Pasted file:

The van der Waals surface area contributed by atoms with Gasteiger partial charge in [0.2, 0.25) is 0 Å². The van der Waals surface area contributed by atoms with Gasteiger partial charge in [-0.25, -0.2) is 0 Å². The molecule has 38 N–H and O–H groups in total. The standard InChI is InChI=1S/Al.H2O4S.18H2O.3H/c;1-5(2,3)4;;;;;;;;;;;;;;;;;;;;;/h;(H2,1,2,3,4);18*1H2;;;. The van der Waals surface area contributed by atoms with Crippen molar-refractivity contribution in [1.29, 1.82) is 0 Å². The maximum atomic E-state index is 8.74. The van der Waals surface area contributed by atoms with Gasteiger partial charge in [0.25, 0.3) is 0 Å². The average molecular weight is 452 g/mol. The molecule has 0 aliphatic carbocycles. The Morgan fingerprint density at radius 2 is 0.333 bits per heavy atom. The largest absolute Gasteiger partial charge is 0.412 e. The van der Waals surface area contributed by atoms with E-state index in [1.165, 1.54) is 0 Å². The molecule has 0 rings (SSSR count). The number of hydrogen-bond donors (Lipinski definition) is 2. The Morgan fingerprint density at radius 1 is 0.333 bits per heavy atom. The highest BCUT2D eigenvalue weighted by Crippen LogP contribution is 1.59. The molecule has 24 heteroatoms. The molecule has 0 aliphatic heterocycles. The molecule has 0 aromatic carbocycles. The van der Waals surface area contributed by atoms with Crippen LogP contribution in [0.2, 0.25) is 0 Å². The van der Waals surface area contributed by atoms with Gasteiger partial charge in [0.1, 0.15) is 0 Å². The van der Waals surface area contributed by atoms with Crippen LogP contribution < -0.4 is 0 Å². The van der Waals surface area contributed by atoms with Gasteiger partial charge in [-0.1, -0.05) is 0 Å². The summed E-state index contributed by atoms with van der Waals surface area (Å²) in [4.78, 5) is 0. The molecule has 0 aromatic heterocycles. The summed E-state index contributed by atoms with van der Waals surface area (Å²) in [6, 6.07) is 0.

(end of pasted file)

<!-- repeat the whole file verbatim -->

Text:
The van der Waals surface area contributed by atoms with Gasteiger partial charge in [0.2, 0.25) is 0 Å². The van der Waals surface area contributed by atoms with Gasteiger partial charge in [-0.25, -0.2) is 0 Å². The molecule has 38 N–H and O–H groups in total. The standard InChI is InChI=1S/Al.H2O4S.18H2O.3H/c;1-5(2,3)4;;;;;;;;;;;;;;;;;;;;;/h;(H2,1,2,3,4);18*1H2;;;. The van der Waals surface area contributed by atoms with Crippen molar-refractivity contribution in [1.29, 1.82) is 0 Å². The maximum atomic E-state index is 8.74. The van der Waals surface area contributed by atoms with Gasteiger partial charge in [0.25, 0.3) is 0 Å². The average molecular weight is 452 g/mol. The molecule has 0 aliphatic carbocycles. The Morgan fingerprint density at radius 2 is 0.333 bits per heavy atom. The largest absolute Gasteiger partial charge is 0.412 e. The van der Waals surface area contributed by atoms with E-state index in [1.165, 1.54) is 0 Å². The molecule has 0 rings (SSSR count). The number of hydrogen-bond donors (Lipinski definition) is 2. The Morgan fingerprint density at radius 1 is 0.333 bits per heavy atom. The highest BCUT2D eigenvalue weighted by Crippen LogP contribution is 1.59. The molecule has 24 heteroatoms. The molecule has 0 aliphatic heterocycles. The molecule has 0 aromatic carbocycles. The van der Waals surface area contributed by atoms with Crippen LogP contribution in [0.2, 0.25) is 0 Å². The van der Waals surface area contributed by atoms with Gasteiger partial charge in [0.1, 0.15) is 0 Å². The van der Waals surface area contributed by atoms with Crippen LogP contribution < -0.4 is 0 Å². The van der Waals surface area contributed by atoms with Gasteiger partial charge in [-0.1, -0.05) is 0 Å². The summed E-state index contributed by atoms with van der Waals surface area (Å²) in [4.78, 5) is 0. The molecule has 0 aromatic heterocycles. The summed E-state index contributed by atoms with van der Waals surface area (Å²) in [6, 6.07) is 0.